As well, the Brompton is over-priced in Canada (and perhaps in the rest of North America). As of this writing, I see it used by people disinterested in commuting with it! Unlike in the U.K., it is more a luxury good than a commuter’s tool. But, if you’re going to get a folder, I’d still recommend a Brompton.

Rush Hours

Here in Canada, restrictions on personal transporters are more frequently applied during rush hours, especially in the direction of the rush hour: inbound on weekday mornings, outbound on weekday afternoons. For instance, if you’re heading to the city centre on weekday mornings, there may be a restriction against multi-moding (e.g. taking your bike on a metro train, even a folded bike)!
Outside those hours, off-peak travel in evenings and on weekends and holidays may be more permissive.

Why would public transit shoot itself in the foot, forcing more people into cars? Because it’s so under-funded that it’s crammed like cattle cars. The electoral systems favour inertia, and the media’s most significant source of income centres on cars and real estate.


In my experience, support for multi-mode varies widely between metro systems. Some are outright hostile, some limit it by time (see Rush Hours, above), and a few cater to it fully.


Unless if the bus has a bike rack, you may be out of luck. Some cities allow bikes into a bus; but that is of benefit only if the bus is not crammed with people.
If the direction of your commute is _opposite_ to rush hour, then you may be more in luck: Both metro and bus will be less crowded. In such a case, I’ve been allowed to take even a full-sized bike onto a bus, via the rear door, which is crucial for riding in snow. There might be a standing-only area in which you could keep your bike out of the way.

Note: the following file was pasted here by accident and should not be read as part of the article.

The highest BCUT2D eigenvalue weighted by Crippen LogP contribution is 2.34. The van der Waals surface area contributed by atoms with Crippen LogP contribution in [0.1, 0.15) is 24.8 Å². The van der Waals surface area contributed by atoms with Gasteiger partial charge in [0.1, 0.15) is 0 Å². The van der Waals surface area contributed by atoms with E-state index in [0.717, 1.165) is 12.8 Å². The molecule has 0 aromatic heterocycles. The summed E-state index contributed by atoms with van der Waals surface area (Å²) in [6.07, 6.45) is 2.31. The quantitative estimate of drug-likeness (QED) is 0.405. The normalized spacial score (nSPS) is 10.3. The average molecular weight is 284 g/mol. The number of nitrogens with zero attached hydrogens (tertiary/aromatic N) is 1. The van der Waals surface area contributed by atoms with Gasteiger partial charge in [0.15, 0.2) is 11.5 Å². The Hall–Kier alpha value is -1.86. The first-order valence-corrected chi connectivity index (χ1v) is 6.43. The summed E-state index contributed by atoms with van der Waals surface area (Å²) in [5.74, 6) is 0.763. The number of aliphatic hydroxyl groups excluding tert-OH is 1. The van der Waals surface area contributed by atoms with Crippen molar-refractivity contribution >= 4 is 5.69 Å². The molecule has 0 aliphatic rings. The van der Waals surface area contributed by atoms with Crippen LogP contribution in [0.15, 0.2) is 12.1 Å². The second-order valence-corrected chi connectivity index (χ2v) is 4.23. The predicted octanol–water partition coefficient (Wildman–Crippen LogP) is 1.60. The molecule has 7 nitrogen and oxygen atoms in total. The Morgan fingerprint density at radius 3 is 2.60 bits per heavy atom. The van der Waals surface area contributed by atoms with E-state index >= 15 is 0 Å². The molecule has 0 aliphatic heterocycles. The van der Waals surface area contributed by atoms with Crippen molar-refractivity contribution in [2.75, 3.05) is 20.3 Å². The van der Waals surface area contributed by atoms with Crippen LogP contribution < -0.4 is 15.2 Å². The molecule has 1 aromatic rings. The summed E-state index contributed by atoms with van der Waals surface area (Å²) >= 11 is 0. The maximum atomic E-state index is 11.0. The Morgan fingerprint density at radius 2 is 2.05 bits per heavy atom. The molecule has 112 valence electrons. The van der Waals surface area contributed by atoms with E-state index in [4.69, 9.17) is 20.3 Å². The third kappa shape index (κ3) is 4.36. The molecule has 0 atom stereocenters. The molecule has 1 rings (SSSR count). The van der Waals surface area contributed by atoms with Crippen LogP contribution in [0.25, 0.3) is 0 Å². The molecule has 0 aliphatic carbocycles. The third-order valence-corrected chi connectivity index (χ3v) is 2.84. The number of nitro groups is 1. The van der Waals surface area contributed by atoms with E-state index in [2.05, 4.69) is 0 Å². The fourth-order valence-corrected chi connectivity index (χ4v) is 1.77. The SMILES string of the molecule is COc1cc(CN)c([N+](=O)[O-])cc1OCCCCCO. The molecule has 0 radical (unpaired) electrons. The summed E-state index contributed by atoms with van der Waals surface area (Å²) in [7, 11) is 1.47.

If there is a luggage area, a folder could be kept there.
Tip: If there is a rack, do lock your bike, and, when you get on the bus yourself, try to keep the rack in sight; similarly if your folder is in a luggage area.


My experience with multi-moding with trains is confined to Taiwan and Canada. They’re practically _hostile_ to multi-mode. Even if your folder is hidden in a case, a particular train-type might prohibit it. Once I was even fined, because the agent deduced that the small case must’ve contained a bike. In Taiwan, they’re making a lot of effort to correct this, but, the last time I checked, it was still a work in progress.
In Europe, from what I hear, there’s been increasing change. Depending on the country, there may be significant accommodation. But then they have the density for proper train coverage, with the difference between commuting and travel blurred, whereas in North America, commuter trains are wholly a different category from inter-city trains.


Similar to the above, ferries might restrict bicycles–either totally, or at times.


At least in the developed world, the need for multi-mode commuting is a by-product of suburbanization. Had all city-dwellers lived in cities, the density would’ve justified the provision of public transportation. Simply, suburbs are too low-density to provide enough coverage for. All those unused yards surrounding houses which, on any given day, are mostly under-used, and wide corridors catering to living-rooms-on-wheels, result in people so spread out that no trickery of transit could possibly hope to provide coverage for.
But, the facts have been created. There they lie, with people’s moneys tied into them. For the interim, multi-mode is an excellent solution for managing the absence of density, so long as governance can juggle the many sources and sinks of voter-money involved in this mess!